Don’t let these unknowns deter you. Research and diligence can unlock the mysteries of the process and enable you to buy your first home without feeling too lost or overwhelmed. Plenty of resources exist to explain the process. This tutorial is a great start. We’ll take you through everything from the simple stuff, like finding a place that you like, to the complicated stuff, like applying for a loan.
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You’re almost home. Once your mortgage is approved and at least three business days before you close, you receive a closing disclosure. It lists the fees you must pay, which typically total 2 to 5 percent of the home price. Read this closely and tell your lender if anything seems off. Know what to bring to your closing—such as your ID and any payments that are due. If you have a cosigner, that person needs to be there. Most of the time is taken up carefully signing forms. Once the loan closes—which may take a couple days—the funds go to the seller, you get handed the keys and the home is yours!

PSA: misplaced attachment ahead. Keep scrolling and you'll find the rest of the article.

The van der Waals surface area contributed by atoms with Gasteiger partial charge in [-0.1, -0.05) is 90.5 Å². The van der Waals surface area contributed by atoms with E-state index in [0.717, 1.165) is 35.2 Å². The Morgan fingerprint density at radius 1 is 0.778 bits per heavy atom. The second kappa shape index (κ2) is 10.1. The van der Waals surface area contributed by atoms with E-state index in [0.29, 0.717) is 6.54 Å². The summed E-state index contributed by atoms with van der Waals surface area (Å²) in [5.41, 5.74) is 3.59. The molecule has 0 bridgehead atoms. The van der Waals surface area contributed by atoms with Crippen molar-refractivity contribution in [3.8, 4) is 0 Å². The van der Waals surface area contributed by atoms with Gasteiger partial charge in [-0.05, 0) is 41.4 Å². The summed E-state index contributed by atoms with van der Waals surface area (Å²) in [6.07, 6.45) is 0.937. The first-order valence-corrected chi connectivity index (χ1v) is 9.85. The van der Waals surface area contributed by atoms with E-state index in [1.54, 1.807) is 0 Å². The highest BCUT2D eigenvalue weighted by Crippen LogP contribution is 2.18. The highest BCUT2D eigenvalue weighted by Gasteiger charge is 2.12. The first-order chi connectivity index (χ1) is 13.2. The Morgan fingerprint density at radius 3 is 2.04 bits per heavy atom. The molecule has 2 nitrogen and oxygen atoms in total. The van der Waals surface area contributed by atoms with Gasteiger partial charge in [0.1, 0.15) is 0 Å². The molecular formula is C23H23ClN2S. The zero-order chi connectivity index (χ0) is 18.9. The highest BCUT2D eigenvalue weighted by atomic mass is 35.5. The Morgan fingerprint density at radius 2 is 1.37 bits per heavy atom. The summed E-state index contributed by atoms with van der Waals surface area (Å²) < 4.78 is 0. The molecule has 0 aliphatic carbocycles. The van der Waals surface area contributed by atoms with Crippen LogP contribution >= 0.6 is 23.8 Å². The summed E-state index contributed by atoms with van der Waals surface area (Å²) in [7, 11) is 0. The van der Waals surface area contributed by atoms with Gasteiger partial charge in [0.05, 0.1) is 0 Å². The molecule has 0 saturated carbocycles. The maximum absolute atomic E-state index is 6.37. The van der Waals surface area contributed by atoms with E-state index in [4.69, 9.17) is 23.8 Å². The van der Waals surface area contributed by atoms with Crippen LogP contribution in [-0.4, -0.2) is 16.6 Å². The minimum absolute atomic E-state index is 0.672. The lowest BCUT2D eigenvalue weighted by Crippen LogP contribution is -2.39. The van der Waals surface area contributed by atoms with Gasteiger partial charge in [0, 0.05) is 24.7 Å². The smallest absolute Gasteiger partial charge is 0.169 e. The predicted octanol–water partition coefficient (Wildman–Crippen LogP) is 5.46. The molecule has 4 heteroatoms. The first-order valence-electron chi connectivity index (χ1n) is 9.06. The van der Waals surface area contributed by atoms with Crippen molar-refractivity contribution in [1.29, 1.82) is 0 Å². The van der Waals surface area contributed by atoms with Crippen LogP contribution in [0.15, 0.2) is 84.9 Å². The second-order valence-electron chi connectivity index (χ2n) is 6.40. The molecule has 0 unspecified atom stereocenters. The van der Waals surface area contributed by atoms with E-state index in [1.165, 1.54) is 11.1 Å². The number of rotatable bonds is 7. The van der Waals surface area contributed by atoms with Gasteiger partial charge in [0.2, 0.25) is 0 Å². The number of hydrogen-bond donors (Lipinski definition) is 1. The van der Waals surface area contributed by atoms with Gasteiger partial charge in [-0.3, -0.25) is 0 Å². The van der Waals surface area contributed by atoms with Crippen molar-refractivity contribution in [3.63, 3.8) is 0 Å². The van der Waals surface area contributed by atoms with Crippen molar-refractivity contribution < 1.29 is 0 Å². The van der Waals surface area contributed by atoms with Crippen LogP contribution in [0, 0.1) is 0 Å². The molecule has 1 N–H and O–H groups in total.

Let the serious shopping begin! By now you’ve talked things over with your agent and you both know what you really want and need in a home. Armed with this, your price range and knowledge of the local area, look at listings online and with your agent, who will come up with properties for you to tour. Chances are you’ll discover some new things to love or hate about homes and refine your search.